Eliza Barclay appears in the following:
Thursday, November 20, 2014
Black youth saw more than twice as many ads for sugary drinks on TV compared with white children and teens in 2013. Advertising for the drinks on Spanish-language TV also increased by 44 percent.
Wednesday, November 12, 2014
Just how much of the world's cropland can we really call urban? That's been a big mystery until now.
Thursday, November 06, 2014
Activists in Fort Lauderdale, Fla., were arrested twice this week for giving out food to the homeless in a park. Arnold Abbott, 90, says he will continue to serve the food even if he's arrested again.
Tuesday, November 04, 2014
NPR is planning our holiday food coverage, and we want to know what you would find useful. What sorts of tips and tricks are you looking for? Fill out our survey and let us know.
Wednesday, October 29, 2014
Vance Crowe, 32, has a tough assignment: reach out to millennials, many of whom are skeptical of GMOs. Crowe says the company can do a better job of listening to their concerns.
Wednesday, October 22, 2014
The number of tuberculosis cases is far higher than previously thought. And Ebola is making some patients stay away from hospitals. Yet the mortality rate is dropping.
Tuesday, October 21, 2014
If you're sipping craft cocktails, your fancy $15 drink might now come with fancy ice. It's bigger, clearer and allegedly better tasting than the regular stuff made with tap water.
Thursday, October 16, 2014
Labels like "organic" and "grass-fed" don't capture the beef industry's true environmental impact, researchers say. Why not have a label that assesses water use, land use and greenhouse gas emissions?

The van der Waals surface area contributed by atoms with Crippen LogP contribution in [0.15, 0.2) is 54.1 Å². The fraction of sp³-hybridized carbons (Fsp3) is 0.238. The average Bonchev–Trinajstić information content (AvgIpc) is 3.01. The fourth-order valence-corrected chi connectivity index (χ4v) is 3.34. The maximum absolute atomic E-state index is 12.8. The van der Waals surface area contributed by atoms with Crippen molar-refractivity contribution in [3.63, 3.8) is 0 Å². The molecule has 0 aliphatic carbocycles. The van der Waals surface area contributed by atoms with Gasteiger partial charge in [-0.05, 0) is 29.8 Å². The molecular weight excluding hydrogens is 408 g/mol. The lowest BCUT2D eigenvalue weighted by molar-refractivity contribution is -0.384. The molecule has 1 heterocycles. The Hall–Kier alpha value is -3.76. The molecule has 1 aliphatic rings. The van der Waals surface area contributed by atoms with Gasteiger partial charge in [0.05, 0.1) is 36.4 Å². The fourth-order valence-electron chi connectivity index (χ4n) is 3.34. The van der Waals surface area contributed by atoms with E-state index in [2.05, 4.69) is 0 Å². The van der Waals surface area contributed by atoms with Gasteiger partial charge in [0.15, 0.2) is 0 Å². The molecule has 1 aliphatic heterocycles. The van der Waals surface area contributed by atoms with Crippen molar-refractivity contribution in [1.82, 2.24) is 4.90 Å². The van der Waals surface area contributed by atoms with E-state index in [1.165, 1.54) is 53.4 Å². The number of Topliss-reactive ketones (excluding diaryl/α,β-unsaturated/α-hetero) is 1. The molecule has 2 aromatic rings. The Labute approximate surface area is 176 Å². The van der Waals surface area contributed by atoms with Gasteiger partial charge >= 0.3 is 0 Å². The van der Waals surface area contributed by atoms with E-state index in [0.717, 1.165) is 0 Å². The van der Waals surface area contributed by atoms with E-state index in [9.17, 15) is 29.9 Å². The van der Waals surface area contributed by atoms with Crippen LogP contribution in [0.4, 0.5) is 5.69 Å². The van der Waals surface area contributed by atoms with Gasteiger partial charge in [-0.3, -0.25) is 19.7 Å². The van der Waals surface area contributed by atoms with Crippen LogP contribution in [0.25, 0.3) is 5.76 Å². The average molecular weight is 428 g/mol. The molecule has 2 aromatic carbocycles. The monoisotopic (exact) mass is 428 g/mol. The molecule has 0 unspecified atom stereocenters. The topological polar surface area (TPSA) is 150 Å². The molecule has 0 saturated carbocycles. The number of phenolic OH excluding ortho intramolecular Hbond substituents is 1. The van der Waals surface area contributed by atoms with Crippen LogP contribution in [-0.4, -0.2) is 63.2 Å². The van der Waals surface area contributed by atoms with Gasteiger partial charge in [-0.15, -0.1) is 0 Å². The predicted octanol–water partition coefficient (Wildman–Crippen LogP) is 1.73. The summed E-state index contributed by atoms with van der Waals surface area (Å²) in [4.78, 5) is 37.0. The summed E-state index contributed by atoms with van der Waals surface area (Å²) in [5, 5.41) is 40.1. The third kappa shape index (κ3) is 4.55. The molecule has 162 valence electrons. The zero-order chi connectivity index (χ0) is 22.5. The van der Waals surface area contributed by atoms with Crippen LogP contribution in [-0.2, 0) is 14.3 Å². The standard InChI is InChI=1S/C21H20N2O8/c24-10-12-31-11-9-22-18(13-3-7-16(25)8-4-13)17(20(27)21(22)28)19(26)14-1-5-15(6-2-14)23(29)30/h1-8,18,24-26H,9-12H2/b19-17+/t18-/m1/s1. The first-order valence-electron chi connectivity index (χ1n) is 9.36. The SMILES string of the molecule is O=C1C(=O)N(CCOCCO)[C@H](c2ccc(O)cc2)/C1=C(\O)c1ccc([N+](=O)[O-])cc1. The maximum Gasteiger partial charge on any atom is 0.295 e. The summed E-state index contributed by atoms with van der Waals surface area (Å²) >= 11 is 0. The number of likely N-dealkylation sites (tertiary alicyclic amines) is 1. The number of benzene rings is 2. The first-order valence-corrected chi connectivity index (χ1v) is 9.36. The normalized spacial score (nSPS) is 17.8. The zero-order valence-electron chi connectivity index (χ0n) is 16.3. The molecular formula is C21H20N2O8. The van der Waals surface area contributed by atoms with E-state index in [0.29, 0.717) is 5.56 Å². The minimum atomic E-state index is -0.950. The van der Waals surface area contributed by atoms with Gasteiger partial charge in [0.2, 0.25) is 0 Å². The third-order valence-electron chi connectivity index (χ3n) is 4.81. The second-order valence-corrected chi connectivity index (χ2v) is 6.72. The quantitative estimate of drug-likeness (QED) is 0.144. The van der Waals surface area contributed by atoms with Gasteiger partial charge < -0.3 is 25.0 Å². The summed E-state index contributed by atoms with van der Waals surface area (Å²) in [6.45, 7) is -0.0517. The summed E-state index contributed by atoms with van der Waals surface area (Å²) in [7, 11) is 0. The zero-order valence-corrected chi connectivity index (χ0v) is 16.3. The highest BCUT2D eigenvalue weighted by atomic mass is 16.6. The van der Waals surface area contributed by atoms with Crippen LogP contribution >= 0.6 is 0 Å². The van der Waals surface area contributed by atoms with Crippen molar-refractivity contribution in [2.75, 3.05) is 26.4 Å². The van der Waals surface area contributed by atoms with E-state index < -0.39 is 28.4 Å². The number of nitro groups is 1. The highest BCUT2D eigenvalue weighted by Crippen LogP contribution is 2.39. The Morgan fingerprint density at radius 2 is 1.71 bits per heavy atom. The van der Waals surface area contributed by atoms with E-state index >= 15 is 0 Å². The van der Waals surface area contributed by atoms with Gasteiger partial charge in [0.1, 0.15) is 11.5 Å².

Saturday, October 11, 2014
Like its parent music, film and interactive festival, this conference is all about networking, which means parties. The young crowd takes full advantage of Austin's food trucks and bars.
Friday, October 03, 2014
Scientists hyping synthetic biology say it may one day give us biofuels, drugs and organisms that will solve hefty global problems. But synthetic biology food is already here, and causing controversy.
Monday, September 08, 2014
Huddle House says its customers don't want healthy options or calorie counts. But by defying healthy trends, the chain seems increasingly — and unapologetically — out of step with the competition.
Monday, September 01, 2014
Saffron, vanilla, palm oil, cacao and cottonseed oil are still picked by hand in some parts of the world. Sometimes that manual labor shows up in the price of the food; sometimes it doesn't.
Thursday, August 28, 2014
One in 10 packaged foods still contains trans fats, according to a new study. The problematic oils give foods a rich taste and texture and extend shelf life, but have been linked to heart disease.
Friday, August 22, 2014
The world's largest food company is requiring all of its suppliers of dairy, meat, poultry and egg products to comply with tighter animal welfare standards. Animal rights groups applaud the move.
Thursday, August 14, 2014
A study found that 60 percent of elderly patients who visited an emergency department in 2013 were malnourished. But doctors say it can be relatively easy to help seniors get the food they need.
Friday, August 01, 2014
Ivory Coast is the world's No. 1 producer of the cacao beans that are the base of our beloved chocolate bars. But as a TV report shows, some cacao farmers have never enjoyed the final product.
Thursday, July 31, 2014
A group of environmentalists in Vermont aren't at all squeamish about "pee-cycling." A local hay farmer is using their pee as fertilizer as they run tests to find out how safe it is for growing food.
Friday, July 25, 2014
Some of us now monitor our steps, sleep and calorie intake with wristbands and apps. So why not track blood-alcohol levels? We explore the next frontier in the self-measurement movement.
Wednesday, June 25, 2014
The U.S. has no major museum dedicated to food and drink, but a group of upstart foodies says it can change that. The first exhibition will feature technology that revolutionized breakfast cereal.
Thursday, June 19, 2014
A British mathematician proclaimed in 1906 that there's a better way to cut a cake than dividing it into wedges. Now a video by Alex Bellos is bringing his method back to life.